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Frequently Asked Questions

I have been taking down old barns since 2003, almost 14 years. Full time since 2013.

Yes we do and always furnish a current certificate before we start a project.

Yes we do and always furnish a certificate of liability insurance listing the owners as additional insured before we start a project.

Yes we do. It is a very detailed proposal listing a complete scope of work and payment terms.

Yes we do. We pay a deposit when the contract is signed and pay the owner in full before we start a project.

A bank barn has a full basement underneath it where typically animals were kept. Older barns usually have old milking stations. A ground barn has no basement and the barn was built on top of boulders or sandstone blocks. Older ground barn might have wood floors sitting on an undercarriage that is a couple feet of the ground.

Handhewn beams have what looks to be ax marks in the barn beams. There were made with an adz by the master barn builder and are found in barns before 1890. Circle sawn beams have a smooth surface and if you look closely you will see circle saw marks. Barns built starting late 1880’s have almost all circle sawn beams in them. The under carriage on saw mills became large enough to saw full length 40’ beams. Circle sawn barns are dated mostly from late 1880’s to mid 1900’s. After WWI most barn being built went to convention lumber.

Yes, but the barn must have enough value in lumber to perform this service. We have cleaned over 100 barns sites. Typically we rent a bulldozer and bury the excess wood into the ground.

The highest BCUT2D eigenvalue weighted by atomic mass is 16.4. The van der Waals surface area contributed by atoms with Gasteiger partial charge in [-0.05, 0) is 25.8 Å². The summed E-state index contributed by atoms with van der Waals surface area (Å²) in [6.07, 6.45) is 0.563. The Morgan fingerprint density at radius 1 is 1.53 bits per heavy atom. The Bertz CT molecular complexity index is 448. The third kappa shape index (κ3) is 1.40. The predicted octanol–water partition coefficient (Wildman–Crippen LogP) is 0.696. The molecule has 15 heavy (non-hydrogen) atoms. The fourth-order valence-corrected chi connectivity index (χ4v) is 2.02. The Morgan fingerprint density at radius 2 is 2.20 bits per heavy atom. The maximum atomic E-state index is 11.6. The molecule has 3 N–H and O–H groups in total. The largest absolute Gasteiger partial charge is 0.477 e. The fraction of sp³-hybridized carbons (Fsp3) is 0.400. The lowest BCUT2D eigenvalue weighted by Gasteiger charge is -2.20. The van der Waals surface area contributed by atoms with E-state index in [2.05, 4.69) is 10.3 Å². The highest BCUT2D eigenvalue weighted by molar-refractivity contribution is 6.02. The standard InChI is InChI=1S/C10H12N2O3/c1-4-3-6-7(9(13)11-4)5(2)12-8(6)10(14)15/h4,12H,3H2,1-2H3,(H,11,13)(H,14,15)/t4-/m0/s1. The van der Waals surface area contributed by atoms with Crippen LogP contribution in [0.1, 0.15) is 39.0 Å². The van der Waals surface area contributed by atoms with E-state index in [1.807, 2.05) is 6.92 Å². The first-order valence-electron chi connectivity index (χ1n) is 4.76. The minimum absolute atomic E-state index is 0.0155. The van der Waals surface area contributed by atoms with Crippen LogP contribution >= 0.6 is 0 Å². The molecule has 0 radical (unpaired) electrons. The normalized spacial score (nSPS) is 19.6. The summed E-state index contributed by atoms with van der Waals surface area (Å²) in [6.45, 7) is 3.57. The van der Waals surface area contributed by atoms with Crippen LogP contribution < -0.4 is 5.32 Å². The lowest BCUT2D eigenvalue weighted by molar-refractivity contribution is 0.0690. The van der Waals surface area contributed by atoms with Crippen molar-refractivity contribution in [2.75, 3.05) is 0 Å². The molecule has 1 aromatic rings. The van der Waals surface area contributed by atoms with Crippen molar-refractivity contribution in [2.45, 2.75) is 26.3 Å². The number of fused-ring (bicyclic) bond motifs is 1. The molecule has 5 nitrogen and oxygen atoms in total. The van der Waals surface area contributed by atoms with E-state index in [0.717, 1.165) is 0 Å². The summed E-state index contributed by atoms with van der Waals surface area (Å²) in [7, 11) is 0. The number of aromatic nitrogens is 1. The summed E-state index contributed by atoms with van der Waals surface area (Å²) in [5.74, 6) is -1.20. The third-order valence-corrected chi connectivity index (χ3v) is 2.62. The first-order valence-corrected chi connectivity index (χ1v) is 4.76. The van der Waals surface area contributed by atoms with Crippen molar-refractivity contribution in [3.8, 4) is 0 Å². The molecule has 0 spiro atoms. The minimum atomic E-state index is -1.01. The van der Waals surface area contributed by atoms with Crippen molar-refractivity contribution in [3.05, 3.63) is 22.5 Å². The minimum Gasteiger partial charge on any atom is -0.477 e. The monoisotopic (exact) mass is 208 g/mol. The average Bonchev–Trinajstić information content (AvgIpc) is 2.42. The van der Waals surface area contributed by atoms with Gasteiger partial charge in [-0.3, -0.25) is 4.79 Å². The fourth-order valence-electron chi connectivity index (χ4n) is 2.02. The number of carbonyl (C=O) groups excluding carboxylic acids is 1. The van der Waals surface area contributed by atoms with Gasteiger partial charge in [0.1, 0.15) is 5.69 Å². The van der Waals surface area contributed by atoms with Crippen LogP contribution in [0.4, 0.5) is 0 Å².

We have sites that are over 10 years old and the farmers have been running their heavy equipment over the buried wood without any call backs. I guess we will go with, probably not!

Ohio forest are very diverse with many different species of wood. When a barn was built, the timber around the barnsite was felled and used. Timber was not brought in from other areas. The earliest timber barns are typically built from white oak that was readily available throughout Ohio. Starting in the early 1830’s , barns were built out of what was available closet to the barn site. You will find white and red oak, hickory, beech, ash , elm, walnut and even chestnut that is mostly found in central ohio area.

Ohio White Oak is the most sought after wood. This species of wood has closed cells which make it very moisture resistant. It is very strong durable wood. Chestnut, walnut and hickory are also highly desired. Wood species like red oak which has porous cells, have a tendency to decay ( rot) much faster than white oak. Beech is also very susceptible to moisture and has a tendency to also decay faster than most hardwoods.

Typically most have mixed hardwoods in them. In Morrow county( where I live) most barns are Beech. It is always a good day when you find an all White Oak barn.

No. At this time we are not buying circle sawn barns unless the timbers are 10"x10" or bigger.

Yes. Before 2016 OVBS just dismantled frames and sold them to other clients. Now we have frames available to sell. You can see all of our frames available for sale on our website.

Yes we do. We offer nationwide services.

Not at this time. Hoping to by late 2018.

We have found barns in the Dalton, East Canton dating back to the early 1820’s

Historic Barn Frames

Ohio Valley Barn Salvage specializes in dismantling old barn frames and salvaging barn materials. We package and ship barn frames all over the country for homes, restaurants, events space and more.

Available Barn Frames Sold Barn Frames Reassembled Projects